Socializing a puppy to people is the easiest and most enjoyable aspect of raising a dog. On a regular and ongoing basis, puppies need to meet, play with, and be handled and trained by a wide variety of people, especially including strangers, men, and children.

Narrow Window of Opportunity

Old dogs can indeed be taught new tricks. An adult dog may learn basic manners and good behavior (where to eliminate, what to chew, and when and for how long to bark) at any time in his life. However, socialization must occur during puppyhood—during the critical period of socialization, which ends when puppies are 12–13 weeks old. Shy and fearful dogs can be substantially rehabilitated, but they will never develop the confidence and social savvy of a well-socialized puppy. They will never become what they could have been.

Puppy socialization is critical for your puppy to develop the confidence and social savvy to continue socializing with people as an adult dog. Unless your puppy meets unfamiliar people every day, it will become fearful.

After eight weeks of age, puppies start to become shy and wary of unfamiliar people, and between five and eight months of age, they become fearful of strangers, especially men and children. Fearfulness and aggression worsen very quickly, because once a dog becomes fearful or aggressive, socialization stops. If your puppy becomes fearful, his life as a companion dog will be riddled with anxiety and stress and he will be useless as a working, competition, or protection dog.

If you notice any signs of shyness, standoffishness, or fearfulness in your puppy or adolescent dog, seek help immediately. Contact the Association of Pet Dog Trainers (1–800 PET DOGS or www.apdt.com to locate a Certified Pet Dog Trainer (CPDT) in your area.

Neonatal Handling

There is no better time to accustom puppies to enjoy being handled than when they are still neonates. The puppies cannot see or hear, but they can taste, smell, and feel. The puppies recognize and accept the handlers as strangers. What could be easier that inviting friends and family to gently hold, handle, and stroke neonatal puppies? Additionally, the ideal time to accustom puppies to sudden movements and loud, strange, and sudden noises is when the eyes and ears begin to open (between two and three weeks).

Socialization in the Puppy's Original Home

To fully enjoy life as a human companion, a puppy must be taught to thoroughly enjoy the company and actions of all people, especially strangers, men and children. It is not sufficient for puppies to meet the same small circle of familiar friends each day. Puppies need to meet unfamiliar people every day—especially men and children. Before they are eight weeks old—and the critical period of socialization is almost two-thirds over—puppies need to have been handled and trained by at least 100 different people. Puppy socialization and handling exercises are so simple, so important, and so much fun. Each person should use kibble to lure-reward each puppy to come, sit, lie down, and roll over. Then visitors can pick up, cradle, cuddle, and stroke the pups, while looking in their eyes and gently examining their jaws, paws, ears, belly, and private parts.

Remember to maintain routine hygiene: All people should leave outdoor shoes outdoors and wash their hands before handling puppies less than 12 weeks of age.

Socialization in the PuppyDog's New Home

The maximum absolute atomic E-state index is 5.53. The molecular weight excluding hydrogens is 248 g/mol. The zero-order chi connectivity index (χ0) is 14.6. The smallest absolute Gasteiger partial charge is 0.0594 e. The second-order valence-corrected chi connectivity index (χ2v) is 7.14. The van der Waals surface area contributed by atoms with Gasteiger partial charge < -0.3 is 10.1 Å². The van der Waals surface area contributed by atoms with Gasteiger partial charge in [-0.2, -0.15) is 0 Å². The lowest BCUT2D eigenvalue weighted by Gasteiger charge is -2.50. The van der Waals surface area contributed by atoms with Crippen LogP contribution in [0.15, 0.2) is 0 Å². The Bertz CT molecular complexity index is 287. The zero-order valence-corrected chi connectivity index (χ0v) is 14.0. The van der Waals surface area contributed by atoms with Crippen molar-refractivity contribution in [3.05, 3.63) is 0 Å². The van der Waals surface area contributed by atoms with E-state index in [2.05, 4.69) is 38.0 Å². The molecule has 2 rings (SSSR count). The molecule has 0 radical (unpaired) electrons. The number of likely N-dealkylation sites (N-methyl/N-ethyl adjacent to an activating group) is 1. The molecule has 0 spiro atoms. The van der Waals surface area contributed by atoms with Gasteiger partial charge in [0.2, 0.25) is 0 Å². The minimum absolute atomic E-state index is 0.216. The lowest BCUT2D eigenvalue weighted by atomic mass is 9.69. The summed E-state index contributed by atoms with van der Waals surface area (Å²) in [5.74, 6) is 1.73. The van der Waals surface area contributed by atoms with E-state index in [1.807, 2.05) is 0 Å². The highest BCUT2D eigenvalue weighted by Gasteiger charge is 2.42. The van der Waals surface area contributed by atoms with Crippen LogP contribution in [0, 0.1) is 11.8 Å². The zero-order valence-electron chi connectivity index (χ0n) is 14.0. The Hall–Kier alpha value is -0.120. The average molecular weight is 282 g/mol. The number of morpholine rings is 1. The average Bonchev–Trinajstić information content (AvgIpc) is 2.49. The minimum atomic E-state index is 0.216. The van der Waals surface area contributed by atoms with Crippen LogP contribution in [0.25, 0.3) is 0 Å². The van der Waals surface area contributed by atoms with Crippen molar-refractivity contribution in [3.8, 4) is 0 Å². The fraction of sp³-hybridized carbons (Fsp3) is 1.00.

By eight weeks of age socialized puppies will start to become shy and wary of unfamiliar people. Consequently, it is necessary to accelerate their socialization program. During his first month in his new home, a puppy needs to be handled and trained by an additional 100 different people—at least three strangers daily. Puppy handling is still so easy and enjoyable. (Please note: All these exercises will work with adult dogs, they just take much more time.)

Weigh out the puppy's dinner kibble and divide it into bags to give to each guest to handfeed to the puppy. Put a few treats into the men's bags and lots of treats into the children's bags. Each guest will train your puppy for you, using kibble and treats to lure-reward the puppy to come, sit, lie down, and roll over. Each person will also pick up and handfeed the pup, examining his mouth, ears, paws, and rear end, before passing the puppy to someone else. "Pass the puppy" is marvelous game and prepares the puppy for handling and examination by veterinarians and groomers. At the end of the evening, your puppy will love household guests and especially enjoy the company and actions of men and children.

Puppy Classes, Walks, and Parties

As soon as your puppy is old enough, enroll in a puppy class so your puppy may socialize with other dogs and people and fine-tune his bite inhibition. Without a doubt, walking your puppy is the very best socialization and confidence-building exercise. Stop every 25 yards and instruct your puppy to sit (for control), and occasionally to settle down (with a stuffed chewtoy) and watch the world go by. Handfeed dinner when anyone approaches—one piece of kibble for a woman, three pieces for a man, three pieces of freeze-dried liver for each child, and five pieces of liver for a boy on a bike or skateboard. You may allow passersby to handfeed your pup once you have shown them how to lure him to sit to say hello. Above all, don't keep your puppy a secret. Continue to have regular puppy parties at home and invite family, friends, and especially neighbors to meet your puppy. Instruct each person to bring a friend. When you socialize a puppy properly, you will find your own social life improves dramatically.

For a more detailed socialization agenda, read AFTER You Get Your Puppy by Ian Dunbar and Help For Your Fearful Dog by Nicole Wilde.

To locate puppy socialization classes in your area, contact the Association of Pet Dog Trainers.

Training:  Fearfulness